WASHINGTON, DC—At the 2016 ACR/ARHP Annual Meeting, researchers presented data which showed treatment with subcutaneous guselkumab resulted in more patients with psoriatic arthritis achieving at least a 20% improvement in signs and symptoms of disease (ACR20) at Week 24 compared to placebo.

Guselkumab, an anti-interleukin (IL)-23 monoclonal antibody, was evaluated in a Phase 2, randomized, double-blind, placebo-controlled multicenter trial (n=149) designed to evaluate its safety and efficacy vs. placebo in adults with active psoriatic arthritis and a body surface area (BSA) of plaque psoriasis ≥3%, despite current or prior treatment with standard-of-care therapies, including those previously exposed to anti-TNF alpha agents. 

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Study patients were randomized to either guselkumab 100mg or placebo at Weeks 0,4, and then every 8 weeks thereafter, followed by a 20-week active treatment period. Patients with <5% improvement form baseline in both swollen and tender joint counts were eligible at Week 16 for early escape to open-label ustekinumab. Then at Week 24, remaining placebo patients crossed-over to guselkumab 100mg, which was given again at Week 28, then every 8 weeks thereafter through Week 44.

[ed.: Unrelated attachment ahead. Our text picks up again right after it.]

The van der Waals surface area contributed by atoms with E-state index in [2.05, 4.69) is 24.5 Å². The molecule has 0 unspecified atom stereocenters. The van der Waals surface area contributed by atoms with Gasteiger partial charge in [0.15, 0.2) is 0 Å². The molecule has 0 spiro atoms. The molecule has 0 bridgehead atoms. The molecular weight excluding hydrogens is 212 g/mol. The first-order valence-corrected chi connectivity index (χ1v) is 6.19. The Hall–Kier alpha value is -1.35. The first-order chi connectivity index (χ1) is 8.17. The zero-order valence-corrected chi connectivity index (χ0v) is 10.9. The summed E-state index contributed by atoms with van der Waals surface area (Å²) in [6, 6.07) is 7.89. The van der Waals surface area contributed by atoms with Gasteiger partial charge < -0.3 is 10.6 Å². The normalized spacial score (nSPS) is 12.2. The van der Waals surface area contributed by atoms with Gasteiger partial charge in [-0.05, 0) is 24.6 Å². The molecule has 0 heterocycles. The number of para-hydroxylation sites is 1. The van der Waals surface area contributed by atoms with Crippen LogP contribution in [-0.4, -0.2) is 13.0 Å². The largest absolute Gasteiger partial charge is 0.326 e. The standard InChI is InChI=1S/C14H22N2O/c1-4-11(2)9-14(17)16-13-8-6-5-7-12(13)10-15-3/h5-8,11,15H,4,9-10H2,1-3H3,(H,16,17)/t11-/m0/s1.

In the study, 58% of patients receiving guselkumab achieved ≥20% improvement in signs and symptoms of disease (ACR20) at Week 24, the primary endpoint, vs. 18.4% of patients receiving placebo (P<0.001). 

Statistically significant improvements were also seen for all secondary endpoints compared to placebo, which included physical function, psoriatic skin lesions, and other health-related outcomes. 

Treatment with guselkumab led to significantly greater improvements in enthesitis and dactylitis, and in health-related quality of life as measured by SF-36 physical component summary scores and mental component summary scores vs. patients treated with placebo at Week 24.   Also, a higher percentage of patients treated with guselkumab achieved minimal disease activity (MDA) vs. placebo at Week 24 (23% vs. 2%; P=0.001).

Lead author, Atul Deodhar, MD, MRCP, FACP, FACR, Professor of Medicine, Oregon Health & Science University added, “It’s encouraging to see how well patients responded to guselkumab in this study with respect to improvements in disease signs and symptoms, as early as week four, and in other health-related quality of life outcomes, including measures of physical and mental health.”